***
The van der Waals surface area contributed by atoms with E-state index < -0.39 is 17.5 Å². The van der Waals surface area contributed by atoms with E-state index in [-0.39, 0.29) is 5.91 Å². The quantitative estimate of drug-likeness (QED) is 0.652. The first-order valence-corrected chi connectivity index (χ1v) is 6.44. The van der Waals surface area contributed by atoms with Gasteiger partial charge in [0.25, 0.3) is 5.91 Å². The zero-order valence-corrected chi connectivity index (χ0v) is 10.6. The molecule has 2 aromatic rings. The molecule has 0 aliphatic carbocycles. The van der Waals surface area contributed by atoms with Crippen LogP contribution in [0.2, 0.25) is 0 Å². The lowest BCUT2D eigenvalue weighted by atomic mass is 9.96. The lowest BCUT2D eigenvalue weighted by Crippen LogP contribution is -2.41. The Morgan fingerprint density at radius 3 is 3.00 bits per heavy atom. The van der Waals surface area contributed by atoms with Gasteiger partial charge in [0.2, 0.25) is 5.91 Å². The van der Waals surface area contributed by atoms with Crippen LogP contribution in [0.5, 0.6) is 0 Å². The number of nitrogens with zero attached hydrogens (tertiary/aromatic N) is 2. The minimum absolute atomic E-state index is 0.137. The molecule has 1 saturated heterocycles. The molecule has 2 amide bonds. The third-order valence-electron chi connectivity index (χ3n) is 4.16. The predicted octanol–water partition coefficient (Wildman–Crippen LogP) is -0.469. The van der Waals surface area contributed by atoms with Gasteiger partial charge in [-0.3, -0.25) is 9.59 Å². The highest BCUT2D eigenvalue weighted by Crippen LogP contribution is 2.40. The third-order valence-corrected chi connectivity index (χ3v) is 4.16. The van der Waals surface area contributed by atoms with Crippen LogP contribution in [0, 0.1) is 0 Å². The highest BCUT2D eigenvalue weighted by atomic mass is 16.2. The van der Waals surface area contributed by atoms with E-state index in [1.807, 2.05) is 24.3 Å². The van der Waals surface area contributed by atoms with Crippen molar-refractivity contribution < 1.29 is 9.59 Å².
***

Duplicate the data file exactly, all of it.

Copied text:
The van der Waals surface area contributed by atoms with E-state index < -0.39 is 17.5 Å². The van der Waals surface area contributed by atoms with E-state index in [-0.39, 0.29) is 5.91 Å². The quantitative estimate of drug-likeness (QED) is 0.652. The first-order valence-corrected chi connectivity index (χ1v) is 6.44. The van der Waals surface area contributed by atoms with Gasteiger partial charge in [0.25, 0.3) is 5.91 Å². The zero-order valence-corrected chi connectivity index (χ0v) is 10.6. The molecule has 2 aromatic rings. The molecule has 0 aliphatic carbocycles. The van der Waals surface area contributed by atoms with Crippen LogP contribution in [0.2, 0.25) is 0 Å². The lowest BCUT2D eigenvalue weighted by atomic mass is 9.96. The lowest BCUT2D eigenvalue weighted by Crippen LogP contribution is -2.41. The Morgan fingerprint density at radius 3 is 3.00 bits per heavy atom. The van der Waals surface area contributed by atoms with Gasteiger partial charge in [0.2, 0.25) is 5.91 Å². The van der Waals surface area contributed by atoms with Crippen LogP contribution in [0.5, 0.6) is 0 Å². The number of nitrogens with zero attached hydrogens (tertiary/aromatic N) is 2. The minimum absolute atomic E-state index is 0.137. The molecule has 1 saturated heterocycles. The molecule has 2 amide bonds. The third-order valence-electron chi connectivity index (χ3n) is 4.16. The predicted octanol–water partition coefficient (Wildman–Crippen LogP) is -0.469. The van der Waals surface area contributed by atoms with Gasteiger partial charge in [-0.3, -0.25) is 9.59 Å². The highest BCUT2D eigenvalue weighted by Crippen LogP contribution is 2.40. The third-order valence-corrected chi connectivity index (χ3v) is 4.16. The van der Waals surface area contributed by atoms with Crippen LogP contribution in [0, 0.1) is 0 Å². The highest BCUT2D eigenvalue weighted by atomic mass is 16.2. The van der Waals surface area contributed by atoms with E-state index in [1.807, 2.05) is 24.3 Å². The van der Waals surface area contributed by atoms with Crippen molar-refractivity contribution < 1.29 is 9.59 Å².